“¡Si se puede!”
Many people may not realize that the origin of “Yes We Can!” President Barack Obama’s 2008 campaign slogan, was a direct translation of rallying cries of the farm workers movement led by César E. Chávez, founder of the United Farm Workers, an organization devoted to defending the rights of farmhands and field workers across the country.
Chavez fought for fair wages, humane treatment and safer working conditions for California’s farm workers through nonviolent marches, boycotts and fasts.
The UFW motto has been widely adopted by labor unions and civil rights movements, like the Service Employees International Union Justice For Janitors program, and immigration reform protests in 2006.
The slogan was coined during Chavez’s 24-day fast in 1972 for social justice in Phoenix, with the help of Dolores Huerta, co-founder of UFW.
In the 1972 film”¡Si se puede!”, filmmakers Rick Tejada-Flores and Gayanne Fietinghoff document the fast that inspired the phrase. In May 1972, the Arizona Legislature passed a bill that limited collective bargaining and outlawed boycotts and strikes at harvest time.
After Gov. Jack Williams signed the bill into law, Chavez began a fast. According to the film’s site, supporters discouraged the fast, arguing with him:”Cesar, no se puede, no se puede.” Chavez would reply. “Si, si se puede.” Yes, it can be done.
On Monday, President Obama traveled to Keene, California, to announce the César E. Chávez National Monument. The 120-acre site is Chavez’s former home and workplace from the early 1970s until his death in 1993. It includes his grave site and national headquarters of the United Farm Workers.
The Mexican-American farm worker, labor organizer and civil rights activist will be the first Latino honored since the 1700s. The event is seen as an effort to court Latino voters, with Election day just weeks away.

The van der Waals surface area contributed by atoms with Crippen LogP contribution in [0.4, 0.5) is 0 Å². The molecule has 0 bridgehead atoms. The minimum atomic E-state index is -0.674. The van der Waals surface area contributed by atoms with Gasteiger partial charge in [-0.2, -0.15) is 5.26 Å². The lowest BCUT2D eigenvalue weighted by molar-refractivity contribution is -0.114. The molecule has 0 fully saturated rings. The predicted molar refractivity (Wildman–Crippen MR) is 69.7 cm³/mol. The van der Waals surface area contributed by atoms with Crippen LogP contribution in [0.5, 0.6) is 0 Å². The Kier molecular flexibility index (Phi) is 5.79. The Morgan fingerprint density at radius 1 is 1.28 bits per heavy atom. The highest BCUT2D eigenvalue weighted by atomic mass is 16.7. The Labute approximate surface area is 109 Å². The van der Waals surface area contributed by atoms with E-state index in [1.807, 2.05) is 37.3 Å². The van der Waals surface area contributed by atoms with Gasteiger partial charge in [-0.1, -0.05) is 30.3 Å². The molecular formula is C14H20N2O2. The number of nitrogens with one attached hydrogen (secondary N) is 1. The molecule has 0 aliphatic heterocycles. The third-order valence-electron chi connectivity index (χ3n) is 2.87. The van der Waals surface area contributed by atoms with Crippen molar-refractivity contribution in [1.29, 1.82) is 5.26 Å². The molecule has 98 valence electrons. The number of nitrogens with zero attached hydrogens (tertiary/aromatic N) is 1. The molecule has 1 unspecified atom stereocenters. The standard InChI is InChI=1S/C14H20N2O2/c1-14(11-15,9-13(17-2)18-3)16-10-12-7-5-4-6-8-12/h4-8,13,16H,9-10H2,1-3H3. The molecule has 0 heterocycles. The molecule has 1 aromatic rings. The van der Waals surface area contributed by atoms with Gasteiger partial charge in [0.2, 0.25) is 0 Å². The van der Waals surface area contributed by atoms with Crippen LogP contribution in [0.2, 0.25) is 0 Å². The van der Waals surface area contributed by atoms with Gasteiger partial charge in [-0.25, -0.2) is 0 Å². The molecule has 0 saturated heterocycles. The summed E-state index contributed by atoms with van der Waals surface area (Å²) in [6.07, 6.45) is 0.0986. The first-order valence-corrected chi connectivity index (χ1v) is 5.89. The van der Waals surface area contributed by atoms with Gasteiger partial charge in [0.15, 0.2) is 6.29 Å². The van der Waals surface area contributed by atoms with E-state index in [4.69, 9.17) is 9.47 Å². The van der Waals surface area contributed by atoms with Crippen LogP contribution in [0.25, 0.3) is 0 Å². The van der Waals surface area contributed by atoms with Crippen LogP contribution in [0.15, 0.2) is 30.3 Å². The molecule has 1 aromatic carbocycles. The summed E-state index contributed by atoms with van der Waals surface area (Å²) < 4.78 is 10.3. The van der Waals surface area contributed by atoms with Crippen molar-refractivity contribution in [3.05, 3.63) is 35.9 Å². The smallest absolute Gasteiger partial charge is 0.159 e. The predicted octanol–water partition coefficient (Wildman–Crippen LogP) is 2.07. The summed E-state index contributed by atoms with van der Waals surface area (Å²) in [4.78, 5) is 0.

Earlier this year, President Obama decreed March 31 as Cesar Chavez Day. The White House honored and invited 11 local leaders, activists, farm workers and professors who exemplified Cesar Chavez’s core values to speak at a panel called “Champions of Change” for the 85th anniversary of the civil rights leader’s birthday. While not a federal holiday, grass-roots organizations continue to advocate March 31 as a national holiday.
In 2008, then-Sen. Obama made a call for a national holiday in Chávez’s honor. “Chávez left a legacy as an educator, environmentalist and a civil rights leader. And his cause lives on. As farm workers and laborers across America continue to struggle for fair treatment and fair wages, we find strength in what César Chávez accomplished so many years ago. And we should honor him for what he’s taught us about making America a stronger, more just and more prosperous nation, “
Ten states mark his birthday with a holiday. More than 40 schools, buildings and parks across the nation bear his name, along with street signs across the country.
Also, after years of the family turning down Hollywood’s offers to make a film about Chavez’s life, a biopic is on the way. Mexican-American actor Michael Pena, who appeared in “Babel,” will be playing the lead role. He will be joined by award-winning actresses America Ferrera and Rosario Dawson and directed by Diego Luna. No release date has been set.